I pull off to the side of the road when I see another bison grazing nearby.   I got close to him but he was on the other side of the guardrail, I jumped the guardrail for the photo.   I am not a fool, I would not get near him if I didn't have some protection nearby.  Do bison jump guardrails? humm



Further up I see deer jumping around by the river, I quickly get a photo.  I take the North East Entrance road, route 212 and start heading east towards the mountains and the border of Montana.  I enter the Gallatin National Forest, the ever growing mountains in the background providing a beautiful background.




There is much more to today's trip but I will leave it for another day, I will just say I got stuck behind a very large herd of bison and met my brother in Cooke City almost two hours later than we had planned.
A preview of what was up ahead....


I am at point "B" on the map, about half way through today's trip.


To be continued.....

6 comments:

  1. Love the scenery, but I don't want to be anywhere close to bison! A guardrail or even a concrete bathroom just isn't adequate in my book! :)

    They are cool looking beasts though.

    Do not enter...lol...Some people just call that an invitation.

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  2. I am originally from Africa but I have to say, I see more animals running free in the US than I ever saw in Africa. It's beautiful to see these large animals just roaming around people. I loved Yellowstone. I actually wanted to touch the water to see how hot it was, but then thought about it, it's boiling, I don't need to touch to know ;-)

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  3. Wow, really great photos George! The Tetons look spectacular and I really like the one with the reflection in the lake. How did you get that shot of you with the bison in the background? And I'm curious what kind of camera you used. The quality and lighting are excellent. Looking forward to more!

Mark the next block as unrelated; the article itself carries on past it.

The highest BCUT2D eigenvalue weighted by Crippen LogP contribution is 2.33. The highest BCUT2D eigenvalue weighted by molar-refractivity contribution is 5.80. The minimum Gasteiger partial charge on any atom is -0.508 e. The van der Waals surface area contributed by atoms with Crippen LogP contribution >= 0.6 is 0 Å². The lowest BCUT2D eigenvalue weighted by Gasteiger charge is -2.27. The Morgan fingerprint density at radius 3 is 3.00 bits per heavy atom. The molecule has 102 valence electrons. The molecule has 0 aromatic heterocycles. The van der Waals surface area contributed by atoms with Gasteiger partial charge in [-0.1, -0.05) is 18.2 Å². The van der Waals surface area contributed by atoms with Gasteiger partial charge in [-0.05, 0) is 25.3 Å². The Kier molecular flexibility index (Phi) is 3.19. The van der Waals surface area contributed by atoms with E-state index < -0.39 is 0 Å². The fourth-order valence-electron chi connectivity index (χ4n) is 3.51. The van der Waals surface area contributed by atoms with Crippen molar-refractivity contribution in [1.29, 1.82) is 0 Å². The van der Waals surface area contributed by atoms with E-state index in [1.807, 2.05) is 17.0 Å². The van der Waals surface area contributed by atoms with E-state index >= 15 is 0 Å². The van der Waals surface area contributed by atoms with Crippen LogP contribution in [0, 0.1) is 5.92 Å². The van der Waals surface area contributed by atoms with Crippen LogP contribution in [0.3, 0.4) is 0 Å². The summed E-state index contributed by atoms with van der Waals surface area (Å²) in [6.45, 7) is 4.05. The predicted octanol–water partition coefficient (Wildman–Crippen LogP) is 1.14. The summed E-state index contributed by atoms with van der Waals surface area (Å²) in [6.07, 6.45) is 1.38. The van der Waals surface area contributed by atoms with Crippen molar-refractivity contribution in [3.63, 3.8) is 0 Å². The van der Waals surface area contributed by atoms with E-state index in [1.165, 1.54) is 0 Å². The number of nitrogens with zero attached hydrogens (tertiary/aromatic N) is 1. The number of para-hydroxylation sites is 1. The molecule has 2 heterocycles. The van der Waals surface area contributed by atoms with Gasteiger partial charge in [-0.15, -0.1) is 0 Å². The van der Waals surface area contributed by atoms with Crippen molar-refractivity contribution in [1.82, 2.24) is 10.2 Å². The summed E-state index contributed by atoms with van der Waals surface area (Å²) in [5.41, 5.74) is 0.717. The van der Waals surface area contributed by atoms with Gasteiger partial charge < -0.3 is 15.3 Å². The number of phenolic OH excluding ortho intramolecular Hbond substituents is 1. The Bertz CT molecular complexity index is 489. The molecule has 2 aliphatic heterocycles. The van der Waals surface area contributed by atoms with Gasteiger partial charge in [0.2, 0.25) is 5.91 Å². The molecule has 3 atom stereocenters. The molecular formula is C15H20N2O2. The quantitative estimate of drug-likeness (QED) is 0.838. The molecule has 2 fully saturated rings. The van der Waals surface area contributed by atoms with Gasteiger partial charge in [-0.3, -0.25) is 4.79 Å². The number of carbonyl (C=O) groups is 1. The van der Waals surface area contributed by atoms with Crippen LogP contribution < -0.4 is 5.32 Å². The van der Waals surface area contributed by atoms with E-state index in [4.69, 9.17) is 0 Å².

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  4. Mike, Thanks. I wasn't the only one by the guard rail, I asked a pretty lady to take a picture of me ;-) The camera is a compact 12MP Samsung HZ30W that I bought just for this trip because of the 15x and the 24mm wide (24 mm - 360 mm (15x) zoom lens) It got good reviews but I'm not too happy of some shots in bright sunlight. I had to correct lots of shots with Photoshop Elements :-) It's a small camera, I didn't want to carry my other camera.

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  5. The pictures are just gorgeous, George.

    Yellowstone is spectacular. I completely agree with you, it is beautiful to see the animals roaming around. It takes you a little while to get accustomed to it if you aren't from an area that has any big game (like here on long island)

    I totally love the buffalo. When we were there, it never got old seeing them in person.

    GREAT blog - can't wait to read more!

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  6. Fuzzygalore: Thanks for visiting :-) I too loved Yellowstone and would love to go back and spend an entire week there, alas I have to work.